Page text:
US Wildlife Officials Kill Baby Bear for Being ‘Too Friendly with Humans’

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Just when you thought humans couldn’t go lower, wildlife officials shot and killed a baby bear at Scoggins Valley Park in Oregon for being ‘too friendly with humans’, posing for selfies with them, and eating the food they offered or left behind such as trail mix, sunflower seeds and cracked corn.

On June 4, Washington County Sheriff’s Office and wildlife officials at Oregon Department of Fish started receiving calls about the young bear posing for photos with tourists, but were forced to intervene after being informed that the 100lbs bear was drawing huge crowds of visitors to the boating area of the park on June 11.

According to OregonLive, the Washington County Sheriff managed to move the bear back into the woods, only for it to return the next day – as a result, it was shot dead by park rangers.

Claiming the baby bear had become a danger to humans, wildlife biologist Kurt Licence said:

This is a classic example of why we implore members of the public not to feed bears. While the individuals who put food out for this bear may have had good intentions, bears should never, ever be fed. It was very clear that the animal was way too habituated. With that information, it was a human health and safety risk, and we had to remove it. It’s never a good idea to feed wild animals. They are perfectly capable of fending for themselves, and it’s always better to leave them alone and enjoy them from a safe distance.”

When news of the bear’s shocking murder triggered anger on social media where people questioned why the cub was not captured and relocated, officials argued since it became accustomed to eating leftovers and too comfortable with human interaction, it could not be relocated as it increased the chances of potentially dangerous encounters in future.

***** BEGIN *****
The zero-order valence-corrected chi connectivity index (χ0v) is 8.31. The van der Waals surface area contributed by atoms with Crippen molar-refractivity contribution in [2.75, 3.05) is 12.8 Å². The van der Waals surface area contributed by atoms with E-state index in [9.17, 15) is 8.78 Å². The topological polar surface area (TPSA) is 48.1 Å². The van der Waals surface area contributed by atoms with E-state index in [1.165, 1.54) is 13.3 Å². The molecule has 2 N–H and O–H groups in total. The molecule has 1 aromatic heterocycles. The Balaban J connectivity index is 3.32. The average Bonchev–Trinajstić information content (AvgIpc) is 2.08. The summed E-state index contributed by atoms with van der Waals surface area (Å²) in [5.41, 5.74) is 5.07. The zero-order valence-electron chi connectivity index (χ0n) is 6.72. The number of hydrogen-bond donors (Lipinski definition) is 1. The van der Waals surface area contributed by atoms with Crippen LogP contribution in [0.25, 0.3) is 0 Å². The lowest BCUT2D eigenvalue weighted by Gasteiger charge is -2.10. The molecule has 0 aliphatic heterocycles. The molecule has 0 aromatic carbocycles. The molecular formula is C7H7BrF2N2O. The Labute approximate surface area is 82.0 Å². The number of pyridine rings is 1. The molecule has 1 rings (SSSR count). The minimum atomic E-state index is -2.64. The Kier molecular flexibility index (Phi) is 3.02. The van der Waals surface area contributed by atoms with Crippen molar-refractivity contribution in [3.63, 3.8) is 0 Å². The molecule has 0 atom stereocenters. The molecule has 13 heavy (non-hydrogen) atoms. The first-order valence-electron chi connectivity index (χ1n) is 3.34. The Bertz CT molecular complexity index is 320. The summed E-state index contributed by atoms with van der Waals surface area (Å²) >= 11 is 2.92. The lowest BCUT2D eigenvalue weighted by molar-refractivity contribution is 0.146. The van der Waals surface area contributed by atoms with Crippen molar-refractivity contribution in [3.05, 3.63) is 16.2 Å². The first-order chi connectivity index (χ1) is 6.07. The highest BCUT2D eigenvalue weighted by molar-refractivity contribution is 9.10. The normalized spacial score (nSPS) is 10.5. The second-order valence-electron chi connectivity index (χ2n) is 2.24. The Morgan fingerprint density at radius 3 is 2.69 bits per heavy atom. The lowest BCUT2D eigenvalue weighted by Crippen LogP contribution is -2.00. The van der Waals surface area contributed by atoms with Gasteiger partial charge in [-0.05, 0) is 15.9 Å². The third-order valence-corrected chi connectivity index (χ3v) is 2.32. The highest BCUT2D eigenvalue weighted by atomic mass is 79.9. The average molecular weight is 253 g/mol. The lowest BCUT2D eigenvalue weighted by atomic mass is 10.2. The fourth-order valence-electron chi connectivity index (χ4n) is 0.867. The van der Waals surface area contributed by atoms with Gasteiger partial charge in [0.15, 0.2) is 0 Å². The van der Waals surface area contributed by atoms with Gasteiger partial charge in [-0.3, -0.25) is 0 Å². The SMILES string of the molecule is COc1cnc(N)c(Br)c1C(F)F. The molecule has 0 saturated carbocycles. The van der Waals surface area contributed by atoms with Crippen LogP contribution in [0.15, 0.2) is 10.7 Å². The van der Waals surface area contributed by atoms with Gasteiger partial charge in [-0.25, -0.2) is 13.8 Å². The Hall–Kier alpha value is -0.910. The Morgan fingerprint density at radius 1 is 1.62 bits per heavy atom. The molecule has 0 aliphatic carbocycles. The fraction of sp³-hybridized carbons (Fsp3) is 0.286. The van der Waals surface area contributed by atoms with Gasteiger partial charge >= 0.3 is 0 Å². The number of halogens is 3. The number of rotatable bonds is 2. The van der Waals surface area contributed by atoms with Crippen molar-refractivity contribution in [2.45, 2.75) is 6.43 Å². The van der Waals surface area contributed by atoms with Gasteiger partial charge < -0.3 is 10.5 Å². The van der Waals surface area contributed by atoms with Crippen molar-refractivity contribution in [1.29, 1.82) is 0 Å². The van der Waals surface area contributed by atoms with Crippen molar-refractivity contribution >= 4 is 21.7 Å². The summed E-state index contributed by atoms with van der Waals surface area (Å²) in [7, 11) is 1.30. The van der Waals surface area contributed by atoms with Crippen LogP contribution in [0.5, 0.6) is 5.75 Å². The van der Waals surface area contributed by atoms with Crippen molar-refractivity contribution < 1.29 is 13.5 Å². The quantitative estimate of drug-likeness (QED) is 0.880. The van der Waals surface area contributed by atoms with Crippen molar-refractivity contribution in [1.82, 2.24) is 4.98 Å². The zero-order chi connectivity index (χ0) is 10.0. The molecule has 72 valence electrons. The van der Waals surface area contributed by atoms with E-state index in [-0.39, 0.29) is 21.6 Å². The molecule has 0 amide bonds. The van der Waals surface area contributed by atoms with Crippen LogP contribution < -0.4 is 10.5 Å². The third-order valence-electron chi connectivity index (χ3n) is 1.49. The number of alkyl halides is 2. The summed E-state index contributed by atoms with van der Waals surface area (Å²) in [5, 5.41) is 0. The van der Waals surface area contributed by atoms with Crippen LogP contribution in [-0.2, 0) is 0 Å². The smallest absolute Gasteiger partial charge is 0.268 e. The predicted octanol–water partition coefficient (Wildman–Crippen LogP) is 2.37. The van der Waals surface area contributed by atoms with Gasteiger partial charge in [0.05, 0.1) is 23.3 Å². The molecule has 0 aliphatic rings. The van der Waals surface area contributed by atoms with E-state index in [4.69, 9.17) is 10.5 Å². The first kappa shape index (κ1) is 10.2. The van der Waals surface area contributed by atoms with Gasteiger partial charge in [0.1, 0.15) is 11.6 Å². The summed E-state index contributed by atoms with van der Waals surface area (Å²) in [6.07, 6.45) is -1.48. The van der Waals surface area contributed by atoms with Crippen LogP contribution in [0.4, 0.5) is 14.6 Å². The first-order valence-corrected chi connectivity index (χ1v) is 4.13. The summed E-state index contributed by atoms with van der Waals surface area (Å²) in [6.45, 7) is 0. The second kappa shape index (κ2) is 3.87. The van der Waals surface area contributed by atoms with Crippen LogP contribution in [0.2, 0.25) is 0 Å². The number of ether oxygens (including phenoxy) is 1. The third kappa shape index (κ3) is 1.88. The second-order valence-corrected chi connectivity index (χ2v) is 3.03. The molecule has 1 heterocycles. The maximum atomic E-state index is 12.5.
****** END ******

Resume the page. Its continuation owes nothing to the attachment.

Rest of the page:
The Washington County Sheriff’s office explained: “This was a tough decision the wildlife experts at the Oregon Department of Fish and Wildlife had to make for the safety of everyone. Relocation wasn’t an option in this case. Humans shouldn’t feed wild bears. It’s a very sad situation.”

Deputy Brian van Kleef of the Washington County Sheriff’s office said: “We’re sad it ended this way. Obviously, no one wants to see a bear get killed, especially its many human fans. But I think it was the human interaction that ultimately led to its tragic end.”

They also warned that feeding bears food that is intended for humans can be very dangerous and make the animal sick. It also reduces their ability and willingness to hunt for the foods they would otherwise naturally be consuming.

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